After September 11th it is very important that all countries which are dedicated to the principles of democracy, liberty and justice and to a market economy increase their cooperation in their fight against terrorism. In addition, we have to see to it that the EU exerts its influence in structuring of the international finance and trade architecture.The success in the World Trade Organization demonstrates the European Union’s enormous potential. Our position will grow stronger when the European Union will have also become more influential as a political actor on the world scene. We will then no longer speak with fifteen different voices, but with a single one.
I claim that the recipe of the European Union’s founding fathers to create an economically strong Europe with its single market will be the right one in the future as well. In this context, the enlargement of the European Union is of utmost importance. The number of consumers will increase as will the strength of our economy. Enlargement already today has led to an increase in economic growth not only in the accession countries, but also in the EU as a whole. In Germany alone , the opening of these new markets to the east secured 70.000 jobs.

With a view to better positioning the EU in global competition let me highlight a few concrete areas where I think that the European Union and its member states have to maintain or strengthen their activities in order to better position the EU in global competition.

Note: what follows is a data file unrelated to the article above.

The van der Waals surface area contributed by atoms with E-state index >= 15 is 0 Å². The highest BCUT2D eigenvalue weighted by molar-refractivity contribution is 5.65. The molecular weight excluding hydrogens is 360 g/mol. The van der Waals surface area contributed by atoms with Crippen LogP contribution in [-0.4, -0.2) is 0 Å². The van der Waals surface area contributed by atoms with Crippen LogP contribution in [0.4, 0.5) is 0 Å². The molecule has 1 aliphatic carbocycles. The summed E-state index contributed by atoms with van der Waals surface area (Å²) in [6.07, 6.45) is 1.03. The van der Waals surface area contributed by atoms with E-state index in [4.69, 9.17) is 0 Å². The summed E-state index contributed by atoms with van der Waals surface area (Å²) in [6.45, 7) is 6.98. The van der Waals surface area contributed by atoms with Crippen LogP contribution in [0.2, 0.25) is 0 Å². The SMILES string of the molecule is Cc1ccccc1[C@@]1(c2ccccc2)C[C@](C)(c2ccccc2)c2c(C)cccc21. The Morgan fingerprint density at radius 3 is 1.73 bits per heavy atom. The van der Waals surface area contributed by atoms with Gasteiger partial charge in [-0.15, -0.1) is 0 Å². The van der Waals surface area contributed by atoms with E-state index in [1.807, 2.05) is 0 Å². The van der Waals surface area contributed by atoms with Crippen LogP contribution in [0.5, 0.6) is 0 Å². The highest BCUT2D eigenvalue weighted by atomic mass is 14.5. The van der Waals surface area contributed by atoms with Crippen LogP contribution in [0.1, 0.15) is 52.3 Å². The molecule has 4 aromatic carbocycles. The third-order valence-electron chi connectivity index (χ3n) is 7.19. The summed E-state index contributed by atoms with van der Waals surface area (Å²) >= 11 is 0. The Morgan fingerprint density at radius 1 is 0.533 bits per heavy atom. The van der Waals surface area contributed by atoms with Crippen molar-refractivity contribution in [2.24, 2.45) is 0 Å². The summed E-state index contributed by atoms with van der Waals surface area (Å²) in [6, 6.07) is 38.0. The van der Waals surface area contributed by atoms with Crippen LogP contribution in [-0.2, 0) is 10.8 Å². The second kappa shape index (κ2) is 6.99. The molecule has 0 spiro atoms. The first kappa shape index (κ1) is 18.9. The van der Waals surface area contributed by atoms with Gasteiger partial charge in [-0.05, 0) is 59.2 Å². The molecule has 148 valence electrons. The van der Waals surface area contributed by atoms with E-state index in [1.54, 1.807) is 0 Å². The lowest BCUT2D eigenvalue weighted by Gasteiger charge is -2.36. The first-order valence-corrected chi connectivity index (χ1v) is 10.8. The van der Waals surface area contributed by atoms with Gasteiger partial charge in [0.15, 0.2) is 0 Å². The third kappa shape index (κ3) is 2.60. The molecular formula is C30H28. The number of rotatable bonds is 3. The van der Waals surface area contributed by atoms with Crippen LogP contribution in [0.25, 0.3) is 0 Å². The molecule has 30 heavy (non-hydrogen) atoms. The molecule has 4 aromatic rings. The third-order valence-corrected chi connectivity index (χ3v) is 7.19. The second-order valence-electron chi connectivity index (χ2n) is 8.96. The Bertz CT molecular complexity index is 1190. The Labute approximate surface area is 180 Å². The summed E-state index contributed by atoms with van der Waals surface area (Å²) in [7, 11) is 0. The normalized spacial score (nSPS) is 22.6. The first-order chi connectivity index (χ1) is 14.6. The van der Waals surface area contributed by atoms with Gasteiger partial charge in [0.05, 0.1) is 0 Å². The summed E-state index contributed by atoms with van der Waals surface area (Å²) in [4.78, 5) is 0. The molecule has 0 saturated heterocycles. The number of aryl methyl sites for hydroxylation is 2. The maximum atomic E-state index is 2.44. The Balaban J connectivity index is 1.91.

We have to undertake everything to increase employment. To reach this goal the qualification of the work force has to be improved. We have to invest in education. Human knowledge nowadays constitutes the most important factor in our economies. The rapidity of innovation and communication that calls for life-long learning requires the state to provide the infrastructure for life-long learning. At the same time we have to improve mobility and flexibility of our labour markets. Each year, only 0,4% of the EU population, i.e. just 1,5 Million persons change into another country of the EU. In the US, the rate of mobility between the individual states, is six times higher. Also, state regulation of the labour market is still too intensive and too expensive. In many countries of the EU, the state quota of GNP remains around 50%. This is far too much. It means high taxes, which make our economies rather unattractive for investments and new employment. There is more homework: We have to consequently continue in Brussels and Strasbourg to liberalise the remaining regulated markets within the internal market: Services, energy, open skies and public procurement are the most important fields where there is an enormous potential for more competition and economic growth. A better position of the EU in global competition and sustained economic growth will also enable the European Union and its member states to strengthen the social dimension of their market economies, to exercise „solidarity“ with those people who are economically weak. As I said, the „New Economy“does not have to mean a return to „Manchester Capitalism“.

Ladies and gentlemen,

the recipes which I outlined as means to cope with globalisation and to be able to remain competitive in the so called „New Economy“ are not that new. This is because the basic challenges haven’t changed. What has changed is the speed of these changes. And this leads me to another issue: